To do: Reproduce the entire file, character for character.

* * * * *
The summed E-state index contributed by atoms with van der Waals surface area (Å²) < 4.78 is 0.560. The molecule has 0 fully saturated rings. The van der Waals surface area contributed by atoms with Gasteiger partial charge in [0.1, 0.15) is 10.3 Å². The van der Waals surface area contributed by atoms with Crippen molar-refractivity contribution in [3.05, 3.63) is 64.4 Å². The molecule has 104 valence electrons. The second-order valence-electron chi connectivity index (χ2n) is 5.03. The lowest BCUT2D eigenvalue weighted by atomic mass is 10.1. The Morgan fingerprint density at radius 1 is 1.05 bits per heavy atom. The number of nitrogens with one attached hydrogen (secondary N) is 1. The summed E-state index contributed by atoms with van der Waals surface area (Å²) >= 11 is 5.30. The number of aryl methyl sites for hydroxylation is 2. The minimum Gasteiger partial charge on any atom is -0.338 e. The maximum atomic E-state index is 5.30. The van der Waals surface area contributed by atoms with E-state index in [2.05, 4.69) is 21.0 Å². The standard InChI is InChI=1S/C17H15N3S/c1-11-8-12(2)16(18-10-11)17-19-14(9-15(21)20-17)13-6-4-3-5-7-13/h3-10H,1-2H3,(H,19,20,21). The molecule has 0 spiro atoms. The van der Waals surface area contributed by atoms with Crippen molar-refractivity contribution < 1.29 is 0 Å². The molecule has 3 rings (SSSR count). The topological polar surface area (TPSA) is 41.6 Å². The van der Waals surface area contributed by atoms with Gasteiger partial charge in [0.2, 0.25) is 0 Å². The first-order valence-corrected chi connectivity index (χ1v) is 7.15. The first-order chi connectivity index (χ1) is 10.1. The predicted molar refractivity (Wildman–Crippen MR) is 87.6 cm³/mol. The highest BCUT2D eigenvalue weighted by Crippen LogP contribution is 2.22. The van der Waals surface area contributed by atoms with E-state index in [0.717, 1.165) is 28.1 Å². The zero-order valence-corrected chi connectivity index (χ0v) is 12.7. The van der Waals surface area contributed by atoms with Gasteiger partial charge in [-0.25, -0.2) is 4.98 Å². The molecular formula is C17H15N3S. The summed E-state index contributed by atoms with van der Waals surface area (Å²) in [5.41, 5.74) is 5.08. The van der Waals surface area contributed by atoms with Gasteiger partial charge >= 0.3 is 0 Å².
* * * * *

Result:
The summed E-state index contributed by atoms with van der Waals surface area (Å²) < 4.78 is 0.560. The molecule has 0 fully saturated rings. The van der Waals surface area contributed by atoms with Gasteiger partial charge in [0.1, 0.15) is 10.3 Å². The van der Waals surface area contributed by atoms with Crippen molar-refractivity contribution in [3.05, 3.63) is 64.4 Å². The molecule has 104 valence electrons. The second-order valence-electron chi connectivity index (χ2n) is 5.03. The lowest BCUT2D eigenvalue weighted by atomic mass is 10.1. The Morgan fingerprint density at radius 1 is 1.05 bits per heavy atom. The number of nitrogens with one attached hydrogen (secondary N) is 1. The summed E-state index contributed by atoms with van der Waals surface area (Å²) >= 11 is 5.30. The number of aryl methyl sites for hydroxylation is 2. The minimum Gasteiger partial charge on any atom is -0.338 e. The maximum atomic E-state index is 5.30. The van der Waals surface area contributed by atoms with E-state index in [2.05, 4.69) is 21.0 Å². The standard InChI is InChI=1S/C17H15N3S/c1-11-8-12(2)16(18-10-11)17-19-14(9-15(21)20-17)13-6-4-3-5-7-13/h3-10H,1-2H3,(H,19,20,21). The molecule has 0 spiro atoms. The van der Waals surface area contributed by atoms with Crippen molar-refractivity contribution < 1.29 is 0 Å². The molecule has 3 rings (SSSR count). The topological polar surface area (TPSA) is 41.6 Å². The van der Waals surface area contributed by atoms with Gasteiger partial charge in [0.2, 0.25) is 0 Å². The first-order valence-corrected chi connectivity index (χ1v) is 7.15. The first-order chi connectivity index (χ1) is 10.1. The predicted molar refractivity (Wildman–Crippen MR) is 87.6 cm³/mol. The highest BCUT2D eigenvalue weighted by Crippen LogP contribution is 2.22. The van der Waals surface area contributed by atoms with E-state index in [0.717, 1.165) is 28.1 Å². The zero-order valence-corrected chi connectivity index (χ0v) is 12.7. The van der Waals surface area contributed by atoms with Gasteiger partial charge in [-0.25, -0.2) is 4.98 Å². The molecular formula is C17H15N3S. The summed E-state index contributed by atoms with van der Waals surface area (Å²) in [5.41, 5.74) is 5.08. The van der Waals surface area contributed by atoms with Gasteiger partial charge >= 0.3 is 0 Å².